The Islamic World Doesn’t Need a Reformation

Source: The Atlantic

BY MUSTAFA AKYOL

Why a Muslim John Locke would be much more useful than a Muslim Martin Luther

Muslim pilgrims rest in front of a mural depicting the Kaaba in the Grand Mosque during the haj pilgrimage.
Muslim pilgrims rest in front of a mural depicting the Kaaba in the Grand Mosque during the haj pilgrimage.Mohammed Salem / Reuters
Various Western intellectuals, ranging from Thomas Friedman to Ayaan Hirsi Ali, have argued over the past decades that Muslims need their own Martin Luther to save themselves from intolerance and dogmatism. The Protestant Reformation that Luther triggered exactly 500 years ago, these intellectuals suggest, can serve as a model for a potential Muslim Reformation. But is there such a connection between the Reformation in Christendom and the “reform” that is arguably needed in Islam?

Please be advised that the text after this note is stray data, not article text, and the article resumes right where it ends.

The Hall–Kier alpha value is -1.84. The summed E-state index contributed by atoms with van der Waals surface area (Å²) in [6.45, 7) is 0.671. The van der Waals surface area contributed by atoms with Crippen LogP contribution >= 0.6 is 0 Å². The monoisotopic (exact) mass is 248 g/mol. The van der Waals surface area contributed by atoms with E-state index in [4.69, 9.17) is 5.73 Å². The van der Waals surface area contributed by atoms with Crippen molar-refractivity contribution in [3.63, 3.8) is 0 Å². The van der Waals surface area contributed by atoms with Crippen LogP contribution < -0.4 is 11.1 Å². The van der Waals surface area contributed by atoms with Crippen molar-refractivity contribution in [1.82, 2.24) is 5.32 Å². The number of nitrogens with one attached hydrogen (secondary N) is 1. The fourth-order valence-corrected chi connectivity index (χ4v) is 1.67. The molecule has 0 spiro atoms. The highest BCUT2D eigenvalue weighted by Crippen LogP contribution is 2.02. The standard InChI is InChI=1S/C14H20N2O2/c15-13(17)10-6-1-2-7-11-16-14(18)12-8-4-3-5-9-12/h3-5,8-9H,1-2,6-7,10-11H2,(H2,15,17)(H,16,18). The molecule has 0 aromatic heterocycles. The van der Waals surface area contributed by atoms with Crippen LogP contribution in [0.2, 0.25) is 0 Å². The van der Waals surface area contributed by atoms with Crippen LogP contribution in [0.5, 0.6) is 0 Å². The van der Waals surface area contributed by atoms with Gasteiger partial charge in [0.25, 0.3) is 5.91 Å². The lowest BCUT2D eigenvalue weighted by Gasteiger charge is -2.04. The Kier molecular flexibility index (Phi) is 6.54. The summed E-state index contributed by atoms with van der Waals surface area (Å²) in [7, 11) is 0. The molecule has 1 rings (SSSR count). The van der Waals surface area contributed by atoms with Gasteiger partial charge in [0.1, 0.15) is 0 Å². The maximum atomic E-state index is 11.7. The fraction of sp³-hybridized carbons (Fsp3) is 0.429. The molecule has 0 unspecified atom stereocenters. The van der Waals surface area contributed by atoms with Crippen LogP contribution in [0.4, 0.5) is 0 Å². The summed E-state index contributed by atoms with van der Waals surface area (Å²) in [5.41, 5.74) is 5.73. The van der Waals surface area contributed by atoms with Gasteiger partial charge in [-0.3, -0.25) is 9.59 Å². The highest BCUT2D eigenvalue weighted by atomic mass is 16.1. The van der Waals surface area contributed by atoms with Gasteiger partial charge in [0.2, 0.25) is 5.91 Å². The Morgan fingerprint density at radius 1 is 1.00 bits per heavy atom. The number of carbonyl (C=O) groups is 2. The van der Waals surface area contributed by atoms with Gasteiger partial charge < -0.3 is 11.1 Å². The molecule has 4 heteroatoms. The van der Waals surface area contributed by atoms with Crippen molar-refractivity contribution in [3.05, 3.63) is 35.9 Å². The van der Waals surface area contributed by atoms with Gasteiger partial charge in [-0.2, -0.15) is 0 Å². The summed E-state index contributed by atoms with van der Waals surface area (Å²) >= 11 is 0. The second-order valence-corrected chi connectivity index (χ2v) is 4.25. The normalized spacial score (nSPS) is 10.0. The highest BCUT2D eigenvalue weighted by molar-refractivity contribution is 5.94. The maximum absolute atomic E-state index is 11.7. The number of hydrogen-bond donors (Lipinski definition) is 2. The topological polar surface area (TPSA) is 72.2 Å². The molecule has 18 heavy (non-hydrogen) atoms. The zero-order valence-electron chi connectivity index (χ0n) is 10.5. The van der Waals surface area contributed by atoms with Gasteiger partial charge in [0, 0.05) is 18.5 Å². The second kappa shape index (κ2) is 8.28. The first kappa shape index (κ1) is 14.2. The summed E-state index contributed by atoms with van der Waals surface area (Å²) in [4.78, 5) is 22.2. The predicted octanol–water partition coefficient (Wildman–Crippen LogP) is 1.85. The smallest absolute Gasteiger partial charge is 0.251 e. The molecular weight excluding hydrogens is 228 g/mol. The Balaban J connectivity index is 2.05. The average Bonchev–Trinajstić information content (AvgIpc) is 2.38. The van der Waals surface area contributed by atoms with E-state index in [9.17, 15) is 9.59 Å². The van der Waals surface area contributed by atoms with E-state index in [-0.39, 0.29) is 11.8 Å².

To start with, it’s worth recalling that Islam, in the form of the Ottoman Empire, helped Protestantism succeed and survive. In the 16th century, much of Europe was dominated by the Holy Roman Empire, which had ample means to crush the Protestant heretics. But the same Catholic empire was also constantly threatened and kept busy by “the Turks” whose own empire-building inadvertently helped the Protestants. “The Turk was the lightning rod that drew off the tempest,” noted J. A. Wylie in his classic, History of Protestantism. “Thus did Christ cover His little flock with the shield of the Moslem.”

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